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Judge Refuses to Dismiss Stalking Case Against Wichita Anti-Choice Activist

Jessica Mason Pieklo

Attorneys for Mark Holick argue his "wanted" posters featuring a Wichita clinic operator were protected free speech, but a Kansas judge ruled a trial is necessary to decide.

The stalking case against Wichita, Kansas, pastor and anti-abortion activist Mark Holick will proceed to trial, a Kansas judge ruled over the weekend.

Holick is accused of harassing South Wind Women’s Center operator Julie Burkhart, who won a temporary protection against stalking order against Holick earlier this year. Burkhart’s attorneys accuse Holick of a pattern of harassing and threatening actions, including making and distributing “wanted” posters of Burkhart that list her home address and pointing a sign at her house that read “Where’s your church?”—an apparent reference to the 2009 murder of Dr. George Tiller, who was killed at his church. Burkhart’s clinic is the first to open in Wichita since Tiller’s murder.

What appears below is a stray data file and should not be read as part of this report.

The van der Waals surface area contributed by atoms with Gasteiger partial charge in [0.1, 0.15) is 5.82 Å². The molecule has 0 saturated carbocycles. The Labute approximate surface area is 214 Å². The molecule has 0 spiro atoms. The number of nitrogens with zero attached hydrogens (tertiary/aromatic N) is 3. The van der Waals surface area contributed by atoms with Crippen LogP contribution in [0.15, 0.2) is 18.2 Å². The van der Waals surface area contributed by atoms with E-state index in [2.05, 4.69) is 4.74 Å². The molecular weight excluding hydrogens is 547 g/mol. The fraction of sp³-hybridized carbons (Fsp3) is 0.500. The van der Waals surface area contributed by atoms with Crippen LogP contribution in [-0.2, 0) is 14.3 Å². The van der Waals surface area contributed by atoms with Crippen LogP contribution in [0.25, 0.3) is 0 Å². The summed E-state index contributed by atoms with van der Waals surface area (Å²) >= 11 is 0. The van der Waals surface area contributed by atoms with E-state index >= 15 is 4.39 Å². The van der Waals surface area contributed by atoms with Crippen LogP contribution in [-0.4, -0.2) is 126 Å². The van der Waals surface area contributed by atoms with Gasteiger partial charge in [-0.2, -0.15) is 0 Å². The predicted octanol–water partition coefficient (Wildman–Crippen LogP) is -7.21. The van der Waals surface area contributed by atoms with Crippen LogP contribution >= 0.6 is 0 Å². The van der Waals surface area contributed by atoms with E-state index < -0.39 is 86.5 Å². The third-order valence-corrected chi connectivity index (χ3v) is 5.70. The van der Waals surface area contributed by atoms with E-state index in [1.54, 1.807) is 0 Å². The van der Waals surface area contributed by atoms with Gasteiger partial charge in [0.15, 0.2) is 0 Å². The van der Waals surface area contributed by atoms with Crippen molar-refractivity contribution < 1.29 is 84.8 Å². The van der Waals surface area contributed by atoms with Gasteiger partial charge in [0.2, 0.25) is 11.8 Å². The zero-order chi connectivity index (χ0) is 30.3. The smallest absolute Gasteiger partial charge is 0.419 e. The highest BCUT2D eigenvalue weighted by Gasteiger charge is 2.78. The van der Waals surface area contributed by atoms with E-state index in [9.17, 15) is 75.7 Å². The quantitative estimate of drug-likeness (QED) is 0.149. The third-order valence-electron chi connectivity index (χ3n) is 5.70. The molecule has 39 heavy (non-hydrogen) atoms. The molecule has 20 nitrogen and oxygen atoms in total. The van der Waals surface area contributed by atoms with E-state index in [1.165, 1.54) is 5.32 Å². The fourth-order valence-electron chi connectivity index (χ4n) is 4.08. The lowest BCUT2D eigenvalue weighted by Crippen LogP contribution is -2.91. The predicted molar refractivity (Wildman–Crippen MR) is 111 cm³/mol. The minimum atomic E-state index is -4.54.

Holick’s lawyers had tried to get the case against him dismissed, arguing his statements and actions were protected political and religious speech under the First Amendment.

But Sedgwick County Judge James Beasley disagreed, citing Supreme Court precedent that protects the “well-being, tranquility and privacy” of a person’s home, noting that courts are clear that individuals are not required to “welcome unwanted speech into their homes.” Only a trial would sort out the real meaning of Holick’s statements, including whether they amount to a “true threat” and are therefore not protected by the First Amendment, the judge ruled.

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This is the latest case coming from Wichita to test the limits of anti-choice activist free-speech rights versus the legitimate safety concerns of abortion providers and patients. The Obama administration is appealing a federal court ruling that Wichita-area anti-choice extremist Angel Dillard’s letter to Dr. Mila Means promising explosives under her car was protected by the First Amendment.

Judge Beasley’s ruling leaves in place the temporary order while the court considers making that order permanent. A trial date has not yet been set.

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